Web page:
Great Plains Studies, Center for



Review of Willa Cather and Others By Jonathan Goldberg

Date of this Version

Fall 2002


Great Plains Quarterly Vol. 22, No. 4, Fall 2002, pp. 291-92.


Copyright 2002 by the Center for Great Plains Studies, University of Nebraska-Lincoln


Readers picking up Jonathan Goldberg's recent book on Willa Cather may recognize the allusion to Henry James's 1913 memoir of his childhood, A Small Boy and Others. The focus of James's book is not only the "small boy" he had been, but also the relations, friends, teachers, and artists that surrounded him. Goldberg, known primarily for his work in Renaissance literary studies and queer studies, likewise situates his subject in a web of "others," including artists such as the poet Wilfred Owen and the photographer Laura Gilpin. The paths Goldberg has followed to sketch out this web of connections lead to fresh and illuminating readings in this well-researched and highly engaging book.

Willa Cather and Others is situated in its own web "of "others." In particular, Goldberg's title echoes the work of two friends and colleagues in queer studies, Eve Kosofsky Sedgwick and Michael Moon, who also employ James's title as a template. Sedgwick's essay "Willa Cather and Others" looms particularly large here. Goldberg has not only borrowed her title for his book, but is also, as he writes in his preface, deeply indebted to her in both personal and intellectual ways. He writes, "I have ... -I hope-borrowed from the wisdom contained in [Sedgwick's] unpresumptive insights into the always unpredictable ways in which gender and sexuality are inhabited, the ever ramifying and utterly contingent ways in which they cross in anyone's experience and in the relationships of identification that they make possible."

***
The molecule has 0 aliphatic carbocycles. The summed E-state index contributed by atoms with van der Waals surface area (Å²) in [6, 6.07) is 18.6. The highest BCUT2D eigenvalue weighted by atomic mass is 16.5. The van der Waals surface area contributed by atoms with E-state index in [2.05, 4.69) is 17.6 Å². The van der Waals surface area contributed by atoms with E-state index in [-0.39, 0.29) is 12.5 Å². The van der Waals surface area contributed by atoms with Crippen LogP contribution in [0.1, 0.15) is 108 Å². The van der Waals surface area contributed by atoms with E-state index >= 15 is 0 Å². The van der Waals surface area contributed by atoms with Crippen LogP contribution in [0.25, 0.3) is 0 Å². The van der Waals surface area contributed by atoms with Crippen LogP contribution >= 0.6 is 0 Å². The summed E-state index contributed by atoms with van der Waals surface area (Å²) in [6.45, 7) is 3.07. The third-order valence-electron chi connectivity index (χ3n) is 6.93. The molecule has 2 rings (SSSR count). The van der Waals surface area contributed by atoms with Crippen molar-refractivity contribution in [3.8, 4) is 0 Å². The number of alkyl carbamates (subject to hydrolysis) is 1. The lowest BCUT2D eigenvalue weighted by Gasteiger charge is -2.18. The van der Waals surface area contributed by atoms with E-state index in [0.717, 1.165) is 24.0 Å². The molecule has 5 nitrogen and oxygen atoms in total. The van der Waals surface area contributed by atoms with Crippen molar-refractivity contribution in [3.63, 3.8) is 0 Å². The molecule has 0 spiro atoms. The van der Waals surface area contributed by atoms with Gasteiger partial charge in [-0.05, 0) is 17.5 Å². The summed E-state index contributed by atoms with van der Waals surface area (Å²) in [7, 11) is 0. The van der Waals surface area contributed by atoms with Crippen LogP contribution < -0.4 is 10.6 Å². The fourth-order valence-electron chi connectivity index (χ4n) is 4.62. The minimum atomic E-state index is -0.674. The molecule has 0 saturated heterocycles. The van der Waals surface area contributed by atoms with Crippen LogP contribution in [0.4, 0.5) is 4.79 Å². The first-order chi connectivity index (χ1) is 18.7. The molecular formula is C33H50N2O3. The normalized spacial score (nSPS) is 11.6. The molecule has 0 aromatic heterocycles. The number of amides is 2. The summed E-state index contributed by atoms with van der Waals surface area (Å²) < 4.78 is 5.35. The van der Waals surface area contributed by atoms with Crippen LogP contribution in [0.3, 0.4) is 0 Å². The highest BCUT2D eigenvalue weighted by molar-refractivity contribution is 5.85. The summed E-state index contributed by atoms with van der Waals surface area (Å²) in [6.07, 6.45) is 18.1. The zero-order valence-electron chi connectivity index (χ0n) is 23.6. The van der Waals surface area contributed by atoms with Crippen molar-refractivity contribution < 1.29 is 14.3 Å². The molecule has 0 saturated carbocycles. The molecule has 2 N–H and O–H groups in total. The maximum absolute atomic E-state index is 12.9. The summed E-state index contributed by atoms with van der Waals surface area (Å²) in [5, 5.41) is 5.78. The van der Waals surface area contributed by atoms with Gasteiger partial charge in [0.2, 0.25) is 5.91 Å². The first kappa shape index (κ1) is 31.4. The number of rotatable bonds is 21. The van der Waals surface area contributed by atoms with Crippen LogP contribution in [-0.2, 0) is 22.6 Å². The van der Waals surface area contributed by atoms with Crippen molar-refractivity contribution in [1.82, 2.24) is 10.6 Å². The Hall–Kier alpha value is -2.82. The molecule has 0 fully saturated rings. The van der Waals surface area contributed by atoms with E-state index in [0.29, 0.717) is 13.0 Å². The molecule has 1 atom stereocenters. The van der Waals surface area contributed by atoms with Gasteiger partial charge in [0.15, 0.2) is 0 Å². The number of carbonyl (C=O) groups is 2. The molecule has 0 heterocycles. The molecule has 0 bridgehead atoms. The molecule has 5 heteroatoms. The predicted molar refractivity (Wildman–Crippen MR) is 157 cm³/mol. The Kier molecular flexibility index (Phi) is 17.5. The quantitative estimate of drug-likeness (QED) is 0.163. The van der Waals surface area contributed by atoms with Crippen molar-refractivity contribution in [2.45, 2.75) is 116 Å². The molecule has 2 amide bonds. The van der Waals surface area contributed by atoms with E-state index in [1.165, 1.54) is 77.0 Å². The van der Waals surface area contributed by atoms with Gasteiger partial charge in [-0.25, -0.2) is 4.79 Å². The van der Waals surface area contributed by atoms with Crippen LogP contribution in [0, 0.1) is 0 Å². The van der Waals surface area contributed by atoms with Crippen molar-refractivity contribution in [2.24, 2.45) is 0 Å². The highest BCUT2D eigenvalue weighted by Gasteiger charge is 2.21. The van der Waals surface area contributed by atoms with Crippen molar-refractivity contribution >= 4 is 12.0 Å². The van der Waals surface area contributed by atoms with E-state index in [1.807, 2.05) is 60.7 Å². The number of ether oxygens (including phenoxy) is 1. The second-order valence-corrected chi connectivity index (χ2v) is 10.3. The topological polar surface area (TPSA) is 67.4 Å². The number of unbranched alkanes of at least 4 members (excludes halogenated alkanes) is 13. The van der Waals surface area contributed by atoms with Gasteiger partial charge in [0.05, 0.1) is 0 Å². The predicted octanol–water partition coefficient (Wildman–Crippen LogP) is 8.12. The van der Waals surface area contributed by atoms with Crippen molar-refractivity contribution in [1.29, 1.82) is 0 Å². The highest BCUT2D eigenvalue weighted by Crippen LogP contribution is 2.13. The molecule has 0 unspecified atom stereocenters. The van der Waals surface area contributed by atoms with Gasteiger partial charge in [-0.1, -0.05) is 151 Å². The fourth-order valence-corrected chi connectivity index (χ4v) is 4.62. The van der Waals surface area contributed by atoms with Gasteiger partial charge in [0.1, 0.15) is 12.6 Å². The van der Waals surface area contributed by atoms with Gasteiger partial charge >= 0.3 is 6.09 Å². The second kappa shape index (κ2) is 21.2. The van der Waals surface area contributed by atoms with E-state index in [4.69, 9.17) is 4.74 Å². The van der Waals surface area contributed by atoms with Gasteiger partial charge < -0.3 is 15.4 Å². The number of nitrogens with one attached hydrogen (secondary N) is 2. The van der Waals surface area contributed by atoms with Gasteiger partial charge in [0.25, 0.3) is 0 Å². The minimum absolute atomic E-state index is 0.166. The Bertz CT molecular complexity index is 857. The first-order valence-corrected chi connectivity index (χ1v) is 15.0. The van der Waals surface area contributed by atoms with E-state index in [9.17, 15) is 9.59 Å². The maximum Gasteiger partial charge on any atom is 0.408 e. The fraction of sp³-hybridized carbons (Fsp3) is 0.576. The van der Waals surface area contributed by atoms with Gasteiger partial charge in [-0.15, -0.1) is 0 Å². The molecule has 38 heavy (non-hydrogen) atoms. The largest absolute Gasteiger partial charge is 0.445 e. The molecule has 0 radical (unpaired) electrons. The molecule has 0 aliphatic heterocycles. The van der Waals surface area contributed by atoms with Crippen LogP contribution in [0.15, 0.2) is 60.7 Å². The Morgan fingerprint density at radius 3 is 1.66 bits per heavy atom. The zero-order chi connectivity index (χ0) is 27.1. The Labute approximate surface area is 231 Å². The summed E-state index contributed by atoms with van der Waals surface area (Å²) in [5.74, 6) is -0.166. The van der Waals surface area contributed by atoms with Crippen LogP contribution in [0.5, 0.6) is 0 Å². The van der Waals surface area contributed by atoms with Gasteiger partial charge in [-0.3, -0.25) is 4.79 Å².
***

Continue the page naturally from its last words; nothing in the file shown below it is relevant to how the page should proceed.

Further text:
Sedgwick has had a profound effect on the field of queer studies. Goldberg's sensitive readings of Cather's ambivalent identification with the opera diva Olive Fremstad or of Tom Outland's haunting of the family in The Professor's House clearly owe a great deal to Sedgwick's skepticism toward ready-made categories of identity. (Such inventiveness is crucial in an approach to Cather, whose life and work can be read under the sign lesbian only with the greatest difficulty.) But the expansiveness of this queer reading practice shuts down at other moments, as in a footnote where Goldberg blasts Marilee Lindemann, the author of a recent study of gender and sexuality in Cather's work, for her "half-hearted" use of the word queer. The kind of collaborative thought that has, by and large, characterized contemporary queer studies has been energizing; one only hopes that the field's network of others keeps expanding in ways that are both productive and surprising.

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